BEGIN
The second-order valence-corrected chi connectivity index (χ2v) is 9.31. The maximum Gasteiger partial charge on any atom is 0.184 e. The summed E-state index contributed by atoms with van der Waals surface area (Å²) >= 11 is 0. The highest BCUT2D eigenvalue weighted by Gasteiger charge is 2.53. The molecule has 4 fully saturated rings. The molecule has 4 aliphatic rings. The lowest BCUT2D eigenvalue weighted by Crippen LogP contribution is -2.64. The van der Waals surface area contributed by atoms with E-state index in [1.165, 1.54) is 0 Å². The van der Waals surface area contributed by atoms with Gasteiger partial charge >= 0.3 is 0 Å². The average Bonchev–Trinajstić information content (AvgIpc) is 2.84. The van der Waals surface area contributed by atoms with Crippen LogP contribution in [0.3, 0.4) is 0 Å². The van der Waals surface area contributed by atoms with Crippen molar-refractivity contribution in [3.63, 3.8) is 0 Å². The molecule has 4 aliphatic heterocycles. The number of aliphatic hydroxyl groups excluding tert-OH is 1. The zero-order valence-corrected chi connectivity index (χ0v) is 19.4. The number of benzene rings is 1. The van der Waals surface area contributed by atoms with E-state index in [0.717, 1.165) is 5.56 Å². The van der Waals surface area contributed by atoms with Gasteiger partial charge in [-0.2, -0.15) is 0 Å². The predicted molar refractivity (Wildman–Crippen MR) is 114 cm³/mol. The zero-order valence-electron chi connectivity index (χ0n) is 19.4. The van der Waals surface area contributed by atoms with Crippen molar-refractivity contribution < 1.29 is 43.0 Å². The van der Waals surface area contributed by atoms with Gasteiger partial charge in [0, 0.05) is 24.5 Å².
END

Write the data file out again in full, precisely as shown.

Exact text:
The second-order valence-corrected chi connectivity index (χ2v) is 9.31. The maximum Gasteiger partial charge on any atom is 0.184 e. The summed E-state index contributed by atoms with van der Waals surface area (Å²) >= 11 is 0. The highest BCUT2D eigenvalue weighted by Gasteiger charge is 2.53. The molecule has 4 fully saturated rings. The molecule has 4 aliphatic rings. The lowest BCUT2D eigenvalue weighted by Crippen LogP contribution is -2.64. The van der Waals surface area contributed by atoms with E-state index in [1.165, 1.54) is 0 Å². The van der Waals surface area contributed by atoms with Gasteiger partial charge >= 0.3 is 0 Å². The average Bonchev–Trinajstić information content (AvgIpc) is 2.84. The van der Waals surface area contributed by atoms with Crippen LogP contribution in [0.3, 0.4) is 0 Å². The van der Waals surface area contributed by atoms with Crippen molar-refractivity contribution in [3.63, 3.8) is 0 Å². The molecule has 4 aliphatic heterocycles. The number of aliphatic hydroxyl groups excluding tert-OH is 1. The zero-order valence-corrected chi connectivity index (χ0v) is 19.4. The number of benzene rings is 1. The van der Waals surface area contributed by atoms with E-state index in [0.717, 1.165) is 5.56 Å². The van der Waals surface area contributed by atoms with Gasteiger partial charge in [-0.2, -0.15) is 0 Å². The predicted molar refractivity (Wildman–Crippen MR) is 114 cm³/mol. The zero-order valence-electron chi connectivity index (χ0n) is 19.4. The van der Waals surface area contributed by atoms with Crippen molar-refractivity contribution < 1.29 is 43.0 Å². The van der Waals surface area contributed by atoms with Gasteiger partial charge in [0, 0.05) is 24.5 Å².